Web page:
Canadian housing starts saw nominal movement in August, the Canada Mortgage Housing Corporation (CMHC) reported on Monday.

The monthly seasonally adjusted annual rate (SAAR) of total starts fell 1% to 252,787 units (compared to 255,232 units in July). Meanwhile, the six-month moving average of the monthly SAAR edged up just 0.8% month over month to 244,507 units (compared to 242,552 units in July).

Bob Dugan, Chief Economist for CMHC, noted that both the SAAR and the six-month trend were more or less “flat” in August relative to the month prior.

“Total housing starts are under pressure in 2023,” said Dugan. “The one bright spot in Canada has been multi-unit starts which have helped offset significant declines recorded in single-detached starts in all provinces this year.

“Market intelligence suggests multi-unit projects started during the busy summer months were likely financed a few months prior, so the full effect of higher interest rates on construction activity remains to be seen.”

Speaking specifically to urban centres — those with populations of at least 10,000 — the monthly SAAR of housing starts slipped 1% to 233,075 units last month. Multi-unit urban starts also fell 1% to 191,250 units, and conversely, single-detached urban starts rose 2% to 41,825 units.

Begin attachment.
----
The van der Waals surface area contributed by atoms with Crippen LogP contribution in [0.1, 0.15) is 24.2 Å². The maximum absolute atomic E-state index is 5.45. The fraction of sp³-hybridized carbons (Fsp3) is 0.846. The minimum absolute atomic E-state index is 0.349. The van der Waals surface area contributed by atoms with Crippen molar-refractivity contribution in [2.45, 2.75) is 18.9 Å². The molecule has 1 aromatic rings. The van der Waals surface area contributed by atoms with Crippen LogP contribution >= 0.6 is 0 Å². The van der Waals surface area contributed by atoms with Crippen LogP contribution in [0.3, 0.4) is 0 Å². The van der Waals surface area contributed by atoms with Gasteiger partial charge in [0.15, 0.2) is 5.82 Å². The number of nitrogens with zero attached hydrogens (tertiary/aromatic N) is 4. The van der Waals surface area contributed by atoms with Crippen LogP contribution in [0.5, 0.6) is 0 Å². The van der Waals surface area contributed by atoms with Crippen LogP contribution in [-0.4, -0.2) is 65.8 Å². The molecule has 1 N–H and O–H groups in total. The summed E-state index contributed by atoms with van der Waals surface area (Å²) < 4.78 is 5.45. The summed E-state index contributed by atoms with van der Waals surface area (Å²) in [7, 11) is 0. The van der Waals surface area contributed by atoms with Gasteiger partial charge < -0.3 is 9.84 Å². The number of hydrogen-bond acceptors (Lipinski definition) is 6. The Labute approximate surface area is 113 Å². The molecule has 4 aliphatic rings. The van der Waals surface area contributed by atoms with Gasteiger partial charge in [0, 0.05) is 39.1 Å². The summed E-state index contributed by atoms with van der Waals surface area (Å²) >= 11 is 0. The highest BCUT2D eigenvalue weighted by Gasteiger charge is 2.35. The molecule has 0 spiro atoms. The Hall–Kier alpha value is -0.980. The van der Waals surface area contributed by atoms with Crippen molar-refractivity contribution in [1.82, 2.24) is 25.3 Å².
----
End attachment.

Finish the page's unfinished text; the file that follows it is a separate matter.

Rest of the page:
The government agency also reported on Monday that Toronto and Vancouver’s SAAR of housing starts were down 20% and 12%, respectively, last month. Montreal, on the other hand, saw an increase of 41%, attributed to a 48% increase in multi-unit starts.

“Toronto and Vancouver have been performing well this year compared to last,” noted CMHC. “Actual 2023 year-to-date housing starts were 28% and 47% higher, respectively, than the same period in 2022. As a result, Ontario and British Columbia are the only provinces with positive year-to-date housing starts in Canada.”

The rural starts monthly SAAR was estimated at 19,712 units, CMHC also said.

In a report from this morning, TD Economist Rishi Sondhi said that Canadian housing starts “continue to run at a healthy clip that's roughly 20% above pre-pandemic norms.”

He added that this highlights the resilience of homebuilding despite headwinds posed by high interest rates and labour shortages.

“Past gains in demand are driving homebuilding, with support coming from elevated prices and low levels of unsold inventories,” wrote Sondhi.

“Moving forward, we think that starts will trend lower towards the end of this year and into 2024, as last year's weakness in home sales filters through to residential construction activity. That said, the federal government and several provinces' decision to drop the GST/HST on purpose-built rental construction could lift activity going forward.”

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